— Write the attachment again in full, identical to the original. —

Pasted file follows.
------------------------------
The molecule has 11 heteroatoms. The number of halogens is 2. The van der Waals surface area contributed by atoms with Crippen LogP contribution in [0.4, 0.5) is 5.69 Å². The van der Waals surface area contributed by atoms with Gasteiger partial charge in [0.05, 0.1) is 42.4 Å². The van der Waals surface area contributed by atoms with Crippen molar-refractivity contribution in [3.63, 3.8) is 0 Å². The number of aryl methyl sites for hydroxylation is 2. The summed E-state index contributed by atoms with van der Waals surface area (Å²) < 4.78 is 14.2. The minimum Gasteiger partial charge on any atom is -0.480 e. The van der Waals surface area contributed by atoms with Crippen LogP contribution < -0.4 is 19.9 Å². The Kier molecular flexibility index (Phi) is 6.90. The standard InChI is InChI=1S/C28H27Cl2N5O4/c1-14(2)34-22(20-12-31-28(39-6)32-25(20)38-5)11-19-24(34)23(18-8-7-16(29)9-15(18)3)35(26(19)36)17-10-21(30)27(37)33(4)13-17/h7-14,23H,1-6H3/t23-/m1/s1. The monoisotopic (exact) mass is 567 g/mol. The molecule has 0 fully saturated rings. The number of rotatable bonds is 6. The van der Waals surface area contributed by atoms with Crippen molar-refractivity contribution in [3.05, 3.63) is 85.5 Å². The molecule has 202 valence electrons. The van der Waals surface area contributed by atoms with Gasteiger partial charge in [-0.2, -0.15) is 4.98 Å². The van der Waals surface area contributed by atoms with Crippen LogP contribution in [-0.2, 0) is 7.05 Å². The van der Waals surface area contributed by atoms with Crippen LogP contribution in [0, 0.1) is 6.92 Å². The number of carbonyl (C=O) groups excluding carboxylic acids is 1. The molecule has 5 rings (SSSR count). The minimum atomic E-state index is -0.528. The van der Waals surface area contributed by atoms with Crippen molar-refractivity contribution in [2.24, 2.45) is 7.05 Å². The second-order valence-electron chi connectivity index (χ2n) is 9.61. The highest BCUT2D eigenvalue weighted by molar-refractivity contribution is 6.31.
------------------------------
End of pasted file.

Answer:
The molecule has 11 heteroatoms. The number of halogens is 2. The van der Waals surface area contributed by atoms with Crippen LogP contribution in [0.4, 0.5) is 5.69 Å². The van der Waals surface area contributed by atoms with Gasteiger partial charge in [0.05, 0.1) is 42.4 Å². The van der Waals surface area contributed by atoms with Crippen molar-refractivity contribution in [3.63, 3.8) is 0 Å². The number of aryl methyl sites for hydroxylation is 2. The summed E-state index contributed by atoms with van der Waals surface area (Å²) < 4.78 is 14.2. The minimum Gasteiger partial charge on any atom is -0.480 e. The van der Waals surface area contributed by atoms with Crippen LogP contribution < -0.4 is 19.9 Å². The Kier molecular flexibility index (Phi) is 6.90. The standard InChI is InChI=1S/C28H27Cl2N5O4/c1-14(2)34-22(20-12-31-28(39-6)32-25(20)38-5)11-19-24(34)23(18-8-7-16(29)9-15(18)3)35(26(19)36)17-10-21(30)27(37)33(4)13-17/h7-14,23H,1-6H3/t23-/m1/s1. The monoisotopic (exact) mass is 567 g/mol. The molecule has 0 fully saturated rings. The number of rotatable bonds is 6. The van der Waals surface area contributed by atoms with Crippen molar-refractivity contribution in [3.05, 3.63) is 85.5 Å². The molecule has 202 valence electrons. The van der Waals surface area contributed by atoms with Gasteiger partial charge in [-0.2, -0.15) is 4.98 Å². The van der Waals surface area contributed by atoms with Crippen LogP contribution in [-0.2, 0) is 7.05 Å². The van der Waals surface area contributed by atoms with Crippen LogP contribution in [0, 0.1) is 6.92 Å². The number of carbonyl (C=O) groups excluding carboxylic acids is 1. The molecule has 5 rings (SSSR count). The minimum atomic E-state index is -0.528. The van der Waals surface area contributed by atoms with Crippen molar-refractivity contribution in [2.24, 2.45) is 7.05 Å². The second-order valence-electron chi connectivity index (χ2n) is 9.61. The highest BCUT2D eigenvalue weighted by molar-refractivity contribution is 6.31.